Slovenian researchers develop coronavirus vaccine effective in mice

Slovenian researchers develop coronavirus vaccine effective in mice
By bne IntelliNews September 1, 2020

Slovenian researchers have developed a coronavirus vaccine that produced a high immune response in mice, the Ljubljana-based Chemistry Institute announced on August 31.

The results of the development and pre-clinical testing were presented by a team of researchers at the Chemistry Institute led by Roman Jerala.

On 14 May, the Slovenian government declared an official end of the coronavirus epidemic, becoming the first country in Europe to do so. Despite the end of the epidemic, new infections even though in small number, are being registered on a daily basis. Until September 1, there were over 2,900 confirmed coronavirus infections from the beginning of the epidemic, while over 400 cases are still active. 133 cornavirus-related deaths have been registered so far in Slovenia.

Tests shown that the antibodies neutralise the virus like the antibodies in patients who have recovered from infection, the institute said.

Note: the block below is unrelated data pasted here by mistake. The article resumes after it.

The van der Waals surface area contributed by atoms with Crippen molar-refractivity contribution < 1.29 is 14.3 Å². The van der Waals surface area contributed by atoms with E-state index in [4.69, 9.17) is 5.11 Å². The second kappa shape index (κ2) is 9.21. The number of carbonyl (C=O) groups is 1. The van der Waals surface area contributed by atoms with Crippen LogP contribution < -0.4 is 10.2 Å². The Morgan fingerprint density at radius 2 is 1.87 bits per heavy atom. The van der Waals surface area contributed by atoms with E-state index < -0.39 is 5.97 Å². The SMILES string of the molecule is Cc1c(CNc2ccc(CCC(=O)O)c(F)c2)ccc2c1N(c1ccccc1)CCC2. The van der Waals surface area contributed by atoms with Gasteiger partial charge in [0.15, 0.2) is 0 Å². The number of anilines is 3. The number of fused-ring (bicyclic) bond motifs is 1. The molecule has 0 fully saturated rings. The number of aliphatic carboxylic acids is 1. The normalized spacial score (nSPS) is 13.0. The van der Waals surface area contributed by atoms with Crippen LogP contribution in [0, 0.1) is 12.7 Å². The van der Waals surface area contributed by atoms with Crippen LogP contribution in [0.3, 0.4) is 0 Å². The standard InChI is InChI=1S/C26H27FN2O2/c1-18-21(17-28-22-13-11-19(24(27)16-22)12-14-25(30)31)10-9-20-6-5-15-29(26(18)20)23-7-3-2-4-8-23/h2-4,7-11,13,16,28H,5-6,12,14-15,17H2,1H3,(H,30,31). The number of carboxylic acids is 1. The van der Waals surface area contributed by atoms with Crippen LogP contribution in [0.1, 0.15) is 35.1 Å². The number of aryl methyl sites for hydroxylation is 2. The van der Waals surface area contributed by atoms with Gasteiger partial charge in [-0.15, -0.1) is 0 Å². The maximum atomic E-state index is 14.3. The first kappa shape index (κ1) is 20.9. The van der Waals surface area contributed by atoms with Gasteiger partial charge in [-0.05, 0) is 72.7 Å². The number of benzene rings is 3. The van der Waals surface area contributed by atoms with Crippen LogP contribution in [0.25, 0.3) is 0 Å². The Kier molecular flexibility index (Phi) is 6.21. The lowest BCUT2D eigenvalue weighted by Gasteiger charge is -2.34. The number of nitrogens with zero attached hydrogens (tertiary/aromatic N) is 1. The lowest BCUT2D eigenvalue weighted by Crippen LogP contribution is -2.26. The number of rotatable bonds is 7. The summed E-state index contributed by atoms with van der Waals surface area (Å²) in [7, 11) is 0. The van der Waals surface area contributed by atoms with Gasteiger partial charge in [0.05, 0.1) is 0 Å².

The vaccine is based on the plasmid DNA that contains the code for the virus proteins and triggers the production of virus proteins in human cells that creates anti-bodies and the protective T cells.

Different coronavirus vaccines based on the plasmid DNA were already being tested in clinical reasearch in the US, Japan and South Korea.

The advantage of using plasmid DNA is the low cost of production, high stability, while the disadvantage is that is less efficient in entering into cells compared to viruses, the institute said.

The researchers point out that the results of preclinical studies are only in the initial stage and that there is still a long way to go before the vaccine can be used.

Nevertheless, Slovenian researches believe that the results are a good way to continue the research until they produce an effective, affordable and safe vaccine.

Currently around 30 vaccine studies have been developed worldwide, which are at various stages of clinical research and more than 100 are in the preclinical phase.

News

Dismiss